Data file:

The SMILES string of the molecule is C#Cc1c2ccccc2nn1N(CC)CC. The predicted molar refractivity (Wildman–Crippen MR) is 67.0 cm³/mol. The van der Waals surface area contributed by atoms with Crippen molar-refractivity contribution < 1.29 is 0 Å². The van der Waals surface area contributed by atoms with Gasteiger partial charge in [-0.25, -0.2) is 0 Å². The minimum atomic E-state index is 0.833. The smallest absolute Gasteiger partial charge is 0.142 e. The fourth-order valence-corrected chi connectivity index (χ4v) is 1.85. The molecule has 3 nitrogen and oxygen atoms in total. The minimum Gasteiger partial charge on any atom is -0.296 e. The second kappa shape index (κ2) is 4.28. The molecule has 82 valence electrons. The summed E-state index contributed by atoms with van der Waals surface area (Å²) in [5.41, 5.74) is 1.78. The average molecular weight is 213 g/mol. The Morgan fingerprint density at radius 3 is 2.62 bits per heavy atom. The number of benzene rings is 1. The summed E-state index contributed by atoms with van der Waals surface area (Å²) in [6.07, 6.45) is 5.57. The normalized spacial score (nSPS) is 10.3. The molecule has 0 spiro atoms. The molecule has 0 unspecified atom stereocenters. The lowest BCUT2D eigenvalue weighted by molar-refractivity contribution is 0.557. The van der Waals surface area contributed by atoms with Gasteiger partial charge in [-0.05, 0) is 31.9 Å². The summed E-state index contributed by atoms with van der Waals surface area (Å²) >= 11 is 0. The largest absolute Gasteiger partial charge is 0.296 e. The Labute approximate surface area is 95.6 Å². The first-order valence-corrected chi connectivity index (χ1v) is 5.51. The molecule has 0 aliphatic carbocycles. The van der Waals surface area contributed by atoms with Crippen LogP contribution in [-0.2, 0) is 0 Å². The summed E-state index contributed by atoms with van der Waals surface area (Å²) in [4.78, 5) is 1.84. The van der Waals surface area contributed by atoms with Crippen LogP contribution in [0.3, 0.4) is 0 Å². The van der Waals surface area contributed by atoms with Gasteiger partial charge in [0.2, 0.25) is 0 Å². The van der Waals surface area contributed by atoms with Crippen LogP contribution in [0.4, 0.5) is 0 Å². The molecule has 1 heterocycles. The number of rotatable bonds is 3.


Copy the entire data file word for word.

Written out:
The SMILES string of the molecule is C#Cc1c2ccccc2nn1N(CC)CC. The predicted molar refractivity (Wildman–Crippen MR) is 67.0 cm³/mol. The van der Waals surface area contributed by atoms with Crippen molar-refractivity contribution < 1.29 is 0 Å². The van der Waals surface area contributed by atoms with Gasteiger partial charge in [-0.25, -0.2) is 0 Å². The minimum atomic E-state index is 0.833. The smallest absolute Gasteiger partial charge is 0.142 e. The fourth-order valence-corrected chi connectivity index (χ4v) is 1.85. The molecule has 3 nitrogen and oxygen atoms in total. The minimum Gasteiger partial charge on any atom is -0.296 e. The second kappa shape index (κ2) is 4.28. The molecule has 82 valence electrons. The summed E-state index contributed by atoms with van der Waals surface area (Å²) in [5.41, 5.74) is 1.78. The average molecular weight is 213 g/mol. The Morgan fingerprint density at radius 3 is 2.62 bits per heavy atom. The number of benzene rings is 1. The summed E-state index contributed by atoms with van der Waals surface area (Å²) in [6.07, 6.45) is 5.57. The normalized spacial score (nSPS) is 10.3. The molecule has 0 spiro atoms. The molecule has 0 unspecified atom stereocenters. The lowest BCUT2D eigenvalue weighted by molar-refractivity contribution is 0.557. The van der Waals surface area contributed by atoms with Gasteiger partial charge in [-0.05, 0) is 31.9 Å². The summed E-state index contributed by atoms with van der Waals surface area (Å²) >= 11 is 0. The largest absolute Gasteiger partial charge is 0.296 e. The Labute approximate surface area is 95.6 Å². The first-order valence-corrected chi connectivity index (χ1v) is 5.51. The molecule has 0 aliphatic carbocycles. The van der Waals surface area contributed by atoms with Crippen LogP contribution in [-0.2, 0) is 0 Å². The summed E-state index contributed by atoms with van der Waals surface area (Å²) in [4.78, 5) is 1.84. The van der Waals surface area contributed by atoms with Crippen LogP contribution in [0.3, 0.4) is 0 Å². The van der Waals surface area contributed by atoms with Gasteiger partial charge in [0.2, 0.25) is 0 Å². The van der Waals surface area contributed by atoms with Crippen LogP contribution in [0.4, 0.5) is 0 Å². The molecule has 1 heterocycles. The number of rotatable bonds is 3.